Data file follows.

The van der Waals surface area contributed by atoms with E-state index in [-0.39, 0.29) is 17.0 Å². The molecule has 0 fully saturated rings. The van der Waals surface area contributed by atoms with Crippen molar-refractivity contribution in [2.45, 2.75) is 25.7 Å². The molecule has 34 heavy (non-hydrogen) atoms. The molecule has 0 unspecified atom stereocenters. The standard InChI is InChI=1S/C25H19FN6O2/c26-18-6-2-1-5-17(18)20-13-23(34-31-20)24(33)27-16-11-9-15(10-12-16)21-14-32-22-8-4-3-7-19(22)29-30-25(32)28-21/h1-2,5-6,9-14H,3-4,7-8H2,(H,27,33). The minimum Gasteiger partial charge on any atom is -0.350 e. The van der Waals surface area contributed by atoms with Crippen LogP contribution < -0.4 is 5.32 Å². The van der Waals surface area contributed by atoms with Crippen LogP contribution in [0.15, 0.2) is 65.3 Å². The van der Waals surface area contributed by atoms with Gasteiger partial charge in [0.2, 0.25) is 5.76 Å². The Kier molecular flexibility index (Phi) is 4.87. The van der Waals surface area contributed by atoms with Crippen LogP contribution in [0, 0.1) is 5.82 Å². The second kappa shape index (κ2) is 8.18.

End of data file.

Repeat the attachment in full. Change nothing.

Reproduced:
The van der Waals surface area contributed by atoms with E-state index in [-0.39, 0.29) is 17.0 Å². The molecule has 0 fully saturated rings. The van der Waals surface area contributed by atoms with Crippen molar-refractivity contribution in [2.45, 2.75) is 25.7 Å². The molecule has 34 heavy (non-hydrogen) atoms. The molecule has 0 unspecified atom stereocenters. The standard InChI is InChI=1S/C25H19FN6O2/c26-18-6-2-1-5-17(18)20-13-23(34-31-20)24(33)27-16-11-9-15(10-12-16)21-14-32-22-8-4-3-7-19(22)29-30-25(32)28-21/h1-2,5-6,9-14H,3-4,7-8H2,(H,27,33). The minimum Gasteiger partial charge on any atom is -0.350 e. The van der Waals surface area contributed by atoms with Crippen LogP contribution < -0.4 is 5.32 Å². The van der Waals surface area contributed by atoms with Crippen LogP contribution in [0.15, 0.2) is 65.3 Å². The van der Waals surface area contributed by atoms with Gasteiger partial charge in [0.2, 0.25) is 5.76 Å². The Kier molecular flexibility index (Phi) is 4.87. The van der Waals surface area contributed by atoms with Crippen LogP contribution in [0, 0.1) is 5.82 Å². The second kappa shape index (κ2) is 8.18.